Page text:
Rebecca Wolfram

Ancestral Crime - The Story of Grendel's Mother
The poem of Beowulf is told, of course, from the point of view of the heroic humans, the Geats and the Danes. My personal interest was always in the monster Grendel; most intensely, as a morbid child, in the scene where Beowulf rips off Grendel’s arm and he staggers away to die in his underwater cave. Grendel’s mother is a surprise in the poem, showing up totally unexpectedly to take revenge for her son’s death. Beowulf must pursue her into the depths of the monster-filled lake and has a lot of trouble killing her.

Having rediscovered Beowulf, I became drawn to Grendel’s mother, and began this series of drawings to illustrate her life. The Grendel family is referred to in the poem as the “accursed race,” because they are descendents of Cain. They are humanoid monsters and have a problematic relationship with the full-fledged humans. My narrative starts with Grendel’s mother as a girl, enjoying her life in nature, with the beasts. Her monstrousness blossoms as she reaches puberty; then she unites with Grendel’s father and becomes pregnant with Grendel. After scenes of his childhood, the drawings illustrate the Beowulf story, but from the point of view of the monsters.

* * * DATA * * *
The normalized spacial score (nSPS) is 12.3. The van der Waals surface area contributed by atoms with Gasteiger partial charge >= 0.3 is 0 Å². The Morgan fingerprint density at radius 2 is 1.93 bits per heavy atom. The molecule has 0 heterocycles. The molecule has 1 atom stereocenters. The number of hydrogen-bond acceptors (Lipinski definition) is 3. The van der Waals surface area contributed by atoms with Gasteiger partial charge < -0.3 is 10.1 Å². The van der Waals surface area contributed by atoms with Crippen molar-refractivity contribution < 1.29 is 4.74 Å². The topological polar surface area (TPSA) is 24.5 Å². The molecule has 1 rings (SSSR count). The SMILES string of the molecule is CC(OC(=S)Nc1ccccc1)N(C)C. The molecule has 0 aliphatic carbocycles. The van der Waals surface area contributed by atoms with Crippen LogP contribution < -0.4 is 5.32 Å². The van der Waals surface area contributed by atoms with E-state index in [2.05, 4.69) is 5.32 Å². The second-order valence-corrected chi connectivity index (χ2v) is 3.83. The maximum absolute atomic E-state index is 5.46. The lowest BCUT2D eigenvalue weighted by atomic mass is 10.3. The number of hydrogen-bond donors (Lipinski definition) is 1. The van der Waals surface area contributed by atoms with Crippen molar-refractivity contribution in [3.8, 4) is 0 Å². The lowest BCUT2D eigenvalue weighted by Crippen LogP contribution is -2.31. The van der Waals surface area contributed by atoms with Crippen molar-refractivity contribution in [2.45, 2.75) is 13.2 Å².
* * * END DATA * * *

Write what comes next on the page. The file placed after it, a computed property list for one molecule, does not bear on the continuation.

The 45 pictures, if hung with no space between them in a cartoon-like sequence, cover an area about 14 feet long and 4 or 5 feet high. They are best exhibited in a semi-darkened enclosure, with a flashlight provided to view them in detail. The effect is cave-like and intimate. On the occasions that they have been exhibited (at Calles y Sueños Art Center in Chicago, the Illinois State Museum, Chicago; and the Casa de la Cultura in Oaxaca, Mexico) the area was separated from main gallery or space by a floor-to ceiling partition of brown paper with a large sketch and circus side-show style sign on the front.